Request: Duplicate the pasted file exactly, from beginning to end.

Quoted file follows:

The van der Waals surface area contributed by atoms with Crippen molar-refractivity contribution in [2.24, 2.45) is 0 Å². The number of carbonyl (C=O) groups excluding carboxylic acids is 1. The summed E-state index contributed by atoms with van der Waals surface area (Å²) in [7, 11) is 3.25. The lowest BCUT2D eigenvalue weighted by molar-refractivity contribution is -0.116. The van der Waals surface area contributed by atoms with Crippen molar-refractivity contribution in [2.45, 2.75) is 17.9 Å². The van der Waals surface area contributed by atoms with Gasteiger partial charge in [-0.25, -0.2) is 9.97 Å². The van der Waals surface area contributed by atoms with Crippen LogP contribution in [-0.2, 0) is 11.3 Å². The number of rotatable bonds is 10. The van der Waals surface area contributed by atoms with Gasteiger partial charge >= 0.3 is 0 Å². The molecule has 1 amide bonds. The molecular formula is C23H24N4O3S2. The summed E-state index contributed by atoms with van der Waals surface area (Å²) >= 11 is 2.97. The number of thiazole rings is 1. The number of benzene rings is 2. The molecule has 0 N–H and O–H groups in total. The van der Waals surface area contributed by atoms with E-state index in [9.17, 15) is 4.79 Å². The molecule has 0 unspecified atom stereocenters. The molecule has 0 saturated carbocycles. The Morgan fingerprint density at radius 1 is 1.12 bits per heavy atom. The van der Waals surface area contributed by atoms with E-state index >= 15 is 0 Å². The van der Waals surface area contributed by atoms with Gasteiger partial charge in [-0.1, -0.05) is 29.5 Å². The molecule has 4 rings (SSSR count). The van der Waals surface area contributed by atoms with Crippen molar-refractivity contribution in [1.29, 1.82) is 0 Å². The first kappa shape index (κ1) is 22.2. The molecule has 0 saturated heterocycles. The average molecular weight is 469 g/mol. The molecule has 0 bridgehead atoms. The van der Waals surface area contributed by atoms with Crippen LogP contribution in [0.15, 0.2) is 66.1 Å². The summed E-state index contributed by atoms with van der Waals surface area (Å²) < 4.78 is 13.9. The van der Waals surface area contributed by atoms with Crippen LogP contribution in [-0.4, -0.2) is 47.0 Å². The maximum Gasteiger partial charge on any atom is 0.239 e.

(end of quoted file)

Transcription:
The van der Waals surface area contributed by atoms with Crippen molar-refractivity contribution in [2.24, 2.45) is 0 Å². The number of carbonyl (C=O) groups excluding carboxylic acids is 1. The summed E-state index contributed by atoms with van der Waals surface area (Å²) in [7, 11) is 3.25. The lowest BCUT2D eigenvalue weighted by molar-refractivity contribution is -0.116. The van der Waals surface area contributed by atoms with Crippen molar-refractivity contribution in [2.45, 2.75) is 17.9 Å². The van der Waals surface area contributed by atoms with Gasteiger partial charge in [-0.25, -0.2) is 9.97 Å². The van der Waals surface area contributed by atoms with Crippen LogP contribution in [-0.2, 0) is 11.3 Å². The number of rotatable bonds is 10. The van der Waals surface area contributed by atoms with Gasteiger partial charge >= 0.3 is 0 Å². The molecule has 1 amide bonds. The molecular formula is C23H24N4O3S2. The summed E-state index contributed by atoms with van der Waals surface area (Å²) >= 11 is 2.97. The number of thiazole rings is 1. The number of benzene rings is 2. The molecule has 0 N–H and O–H groups in total. The van der Waals surface area contributed by atoms with E-state index in [9.17, 15) is 4.79 Å². The molecule has 0 unspecified atom stereocenters. The molecule has 0 saturated carbocycles. The Morgan fingerprint density at radius 1 is 1.12 bits per heavy atom. The van der Waals surface area contributed by atoms with E-state index >= 15 is 0 Å². The van der Waals surface area contributed by atoms with Gasteiger partial charge in [-0.1, -0.05) is 29.5 Å². The molecule has 4 rings (SSSR count). The van der Waals surface area contributed by atoms with Crippen molar-refractivity contribution in [1.29, 1.82) is 0 Å². The first kappa shape index (κ1) is 22.2. The molecule has 0 saturated heterocycles. The average molecular weight is 469 g/mol. The molecule has 0 bridgehead atoms. The van der Waals surface area contributed by atoms with Crippen LogP contribution in [0.15, 0.2) is 66.1 Å². The summed E-state index contributed by atoms with van der Waals surface area (Å²) < 4.78 is 13.9. The van der Waals surface area contributed by atoms with Crippen LogP contribution in [-0.4, -0.2) is 47.0 Å². The maximum Gasteiger partial charge on any atom is 0.239 e.